Some public considerations
But when we pray in our Bible studies, for instance, or in other groups, we need to remember a few things that we often do not. These come to mind:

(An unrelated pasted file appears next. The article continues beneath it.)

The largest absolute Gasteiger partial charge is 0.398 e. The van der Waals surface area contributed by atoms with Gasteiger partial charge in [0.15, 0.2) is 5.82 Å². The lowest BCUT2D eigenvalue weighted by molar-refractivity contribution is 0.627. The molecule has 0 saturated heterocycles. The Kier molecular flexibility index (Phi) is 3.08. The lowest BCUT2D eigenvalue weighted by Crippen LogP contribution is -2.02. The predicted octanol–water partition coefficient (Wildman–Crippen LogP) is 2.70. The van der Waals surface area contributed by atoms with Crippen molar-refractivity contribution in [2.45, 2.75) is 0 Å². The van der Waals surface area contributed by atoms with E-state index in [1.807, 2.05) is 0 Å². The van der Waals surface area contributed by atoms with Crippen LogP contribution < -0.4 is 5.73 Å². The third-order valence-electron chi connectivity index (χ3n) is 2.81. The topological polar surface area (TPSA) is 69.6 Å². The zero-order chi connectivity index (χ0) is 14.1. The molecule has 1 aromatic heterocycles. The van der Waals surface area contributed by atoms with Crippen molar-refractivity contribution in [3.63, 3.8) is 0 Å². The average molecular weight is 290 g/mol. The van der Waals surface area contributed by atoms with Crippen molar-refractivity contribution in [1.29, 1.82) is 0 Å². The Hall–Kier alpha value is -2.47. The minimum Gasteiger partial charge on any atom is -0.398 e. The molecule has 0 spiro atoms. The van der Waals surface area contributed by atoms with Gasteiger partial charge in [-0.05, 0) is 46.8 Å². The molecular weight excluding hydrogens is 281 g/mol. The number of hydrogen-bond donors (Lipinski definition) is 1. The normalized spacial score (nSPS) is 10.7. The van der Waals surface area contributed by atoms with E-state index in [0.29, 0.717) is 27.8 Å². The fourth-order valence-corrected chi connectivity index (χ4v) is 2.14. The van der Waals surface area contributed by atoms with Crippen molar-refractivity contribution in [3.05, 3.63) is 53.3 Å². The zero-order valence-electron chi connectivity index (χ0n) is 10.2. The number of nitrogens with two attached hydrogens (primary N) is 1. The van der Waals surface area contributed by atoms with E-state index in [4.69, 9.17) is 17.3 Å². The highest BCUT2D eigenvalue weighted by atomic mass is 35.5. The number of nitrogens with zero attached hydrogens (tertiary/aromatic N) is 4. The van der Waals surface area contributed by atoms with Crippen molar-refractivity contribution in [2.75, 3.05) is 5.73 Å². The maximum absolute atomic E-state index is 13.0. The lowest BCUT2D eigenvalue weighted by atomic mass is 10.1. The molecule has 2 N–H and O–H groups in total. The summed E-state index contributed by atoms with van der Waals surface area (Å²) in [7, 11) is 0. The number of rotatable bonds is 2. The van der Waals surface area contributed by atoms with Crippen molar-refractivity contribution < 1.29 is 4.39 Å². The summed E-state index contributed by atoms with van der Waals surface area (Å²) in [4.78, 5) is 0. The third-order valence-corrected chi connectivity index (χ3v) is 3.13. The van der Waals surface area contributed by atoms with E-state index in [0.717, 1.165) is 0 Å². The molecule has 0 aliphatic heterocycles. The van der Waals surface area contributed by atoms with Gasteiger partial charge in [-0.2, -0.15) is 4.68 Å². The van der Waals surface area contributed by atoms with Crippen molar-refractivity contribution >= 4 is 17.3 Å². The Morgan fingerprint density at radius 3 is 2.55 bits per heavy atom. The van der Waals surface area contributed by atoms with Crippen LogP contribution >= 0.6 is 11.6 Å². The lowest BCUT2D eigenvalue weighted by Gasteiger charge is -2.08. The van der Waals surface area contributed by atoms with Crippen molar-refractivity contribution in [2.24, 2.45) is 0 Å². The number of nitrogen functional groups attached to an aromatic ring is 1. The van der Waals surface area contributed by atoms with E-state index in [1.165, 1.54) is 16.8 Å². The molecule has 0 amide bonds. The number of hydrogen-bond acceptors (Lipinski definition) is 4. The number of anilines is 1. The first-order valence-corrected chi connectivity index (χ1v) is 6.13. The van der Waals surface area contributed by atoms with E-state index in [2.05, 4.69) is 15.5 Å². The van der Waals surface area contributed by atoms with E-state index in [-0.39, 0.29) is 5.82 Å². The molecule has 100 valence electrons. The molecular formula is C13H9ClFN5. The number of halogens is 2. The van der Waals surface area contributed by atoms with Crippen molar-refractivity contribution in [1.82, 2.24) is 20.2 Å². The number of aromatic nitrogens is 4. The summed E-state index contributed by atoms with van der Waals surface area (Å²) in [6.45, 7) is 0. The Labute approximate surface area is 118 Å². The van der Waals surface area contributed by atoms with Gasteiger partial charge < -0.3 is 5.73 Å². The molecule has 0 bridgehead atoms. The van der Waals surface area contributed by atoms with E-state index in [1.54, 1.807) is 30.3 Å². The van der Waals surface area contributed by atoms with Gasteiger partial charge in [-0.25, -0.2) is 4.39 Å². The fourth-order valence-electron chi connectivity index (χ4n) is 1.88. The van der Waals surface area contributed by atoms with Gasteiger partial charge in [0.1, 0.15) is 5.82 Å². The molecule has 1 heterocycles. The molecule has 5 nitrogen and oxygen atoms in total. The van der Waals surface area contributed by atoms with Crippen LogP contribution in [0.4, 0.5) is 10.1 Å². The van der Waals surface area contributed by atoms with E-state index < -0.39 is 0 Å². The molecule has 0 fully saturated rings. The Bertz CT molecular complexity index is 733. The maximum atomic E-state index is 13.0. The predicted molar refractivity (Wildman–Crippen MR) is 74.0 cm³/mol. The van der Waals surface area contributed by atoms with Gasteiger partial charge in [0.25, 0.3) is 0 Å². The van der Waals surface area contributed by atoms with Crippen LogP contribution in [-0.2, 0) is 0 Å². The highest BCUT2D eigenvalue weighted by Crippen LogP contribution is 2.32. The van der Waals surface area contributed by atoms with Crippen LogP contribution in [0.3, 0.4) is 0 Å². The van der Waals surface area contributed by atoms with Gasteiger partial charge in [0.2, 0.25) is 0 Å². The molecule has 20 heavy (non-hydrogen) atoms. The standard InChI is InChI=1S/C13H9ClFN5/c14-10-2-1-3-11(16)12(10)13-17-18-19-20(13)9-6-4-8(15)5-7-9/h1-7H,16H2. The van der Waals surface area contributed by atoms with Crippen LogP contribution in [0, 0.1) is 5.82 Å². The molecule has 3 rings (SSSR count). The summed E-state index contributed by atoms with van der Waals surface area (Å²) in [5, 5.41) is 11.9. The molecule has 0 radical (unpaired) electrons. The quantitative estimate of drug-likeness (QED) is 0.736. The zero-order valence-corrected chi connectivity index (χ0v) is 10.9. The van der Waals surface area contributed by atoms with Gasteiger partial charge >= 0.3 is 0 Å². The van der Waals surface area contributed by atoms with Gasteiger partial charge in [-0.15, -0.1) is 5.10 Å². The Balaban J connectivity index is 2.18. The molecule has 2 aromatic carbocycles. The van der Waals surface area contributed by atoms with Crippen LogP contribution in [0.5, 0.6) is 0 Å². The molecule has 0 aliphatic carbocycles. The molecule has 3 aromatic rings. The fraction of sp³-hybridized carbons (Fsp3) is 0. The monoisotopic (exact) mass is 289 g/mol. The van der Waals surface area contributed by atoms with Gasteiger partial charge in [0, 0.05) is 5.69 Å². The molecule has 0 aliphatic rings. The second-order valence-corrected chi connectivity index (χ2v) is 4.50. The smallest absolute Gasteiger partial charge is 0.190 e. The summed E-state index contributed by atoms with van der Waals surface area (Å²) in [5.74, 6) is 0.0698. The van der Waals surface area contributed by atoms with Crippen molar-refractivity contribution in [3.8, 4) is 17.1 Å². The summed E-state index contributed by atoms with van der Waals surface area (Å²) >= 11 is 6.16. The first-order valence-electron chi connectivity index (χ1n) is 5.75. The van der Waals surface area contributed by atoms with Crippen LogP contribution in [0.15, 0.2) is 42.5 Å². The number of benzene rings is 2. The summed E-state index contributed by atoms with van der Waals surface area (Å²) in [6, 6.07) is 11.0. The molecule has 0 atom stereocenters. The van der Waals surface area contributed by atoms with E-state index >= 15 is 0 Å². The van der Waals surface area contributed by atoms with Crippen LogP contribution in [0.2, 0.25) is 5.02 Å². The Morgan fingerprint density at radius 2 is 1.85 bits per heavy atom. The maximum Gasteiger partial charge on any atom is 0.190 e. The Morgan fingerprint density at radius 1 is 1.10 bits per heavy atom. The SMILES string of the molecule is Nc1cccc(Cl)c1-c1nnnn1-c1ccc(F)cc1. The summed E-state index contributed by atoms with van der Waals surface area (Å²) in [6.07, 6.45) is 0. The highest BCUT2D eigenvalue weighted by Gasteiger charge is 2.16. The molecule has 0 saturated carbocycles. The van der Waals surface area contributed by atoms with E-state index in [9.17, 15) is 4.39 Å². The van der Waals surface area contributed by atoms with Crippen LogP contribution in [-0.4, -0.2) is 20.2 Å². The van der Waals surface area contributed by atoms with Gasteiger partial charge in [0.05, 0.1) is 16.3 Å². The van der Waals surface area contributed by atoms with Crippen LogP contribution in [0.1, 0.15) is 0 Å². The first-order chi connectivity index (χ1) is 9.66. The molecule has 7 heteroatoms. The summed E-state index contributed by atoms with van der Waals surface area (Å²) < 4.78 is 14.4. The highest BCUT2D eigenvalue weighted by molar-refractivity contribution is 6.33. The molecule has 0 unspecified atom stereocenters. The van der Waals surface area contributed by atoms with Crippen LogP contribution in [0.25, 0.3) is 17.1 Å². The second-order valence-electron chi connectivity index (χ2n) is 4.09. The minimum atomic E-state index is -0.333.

- When we pray with others, we are, necessarily, leading in prayer. We are praying for the others present. We are praying on their behalf. To be present in a gathering of 500 people, as I was the other day, and the person leading us begins, "Lord I pray..." I begin to wonder what is going on. Am I in the right place? Am I intruding in someone's private prayer time? Goodness, they have a large closet! They need to be more careful and heed Jesus' injunction to "lock the door." To pray in public is simply that; it is public, it is corporate. Please don't leave me out. I might get a complex. I want to pray with you. According to the apostle Paul I am supposed to be able to say Amen at your giving of thanks. For it is to be our giving of thanks and our requests. But when you say "I" you make me feel like an eavesdropper on a private conversation. When we pray in public, then, we say "we" and "us" and "our."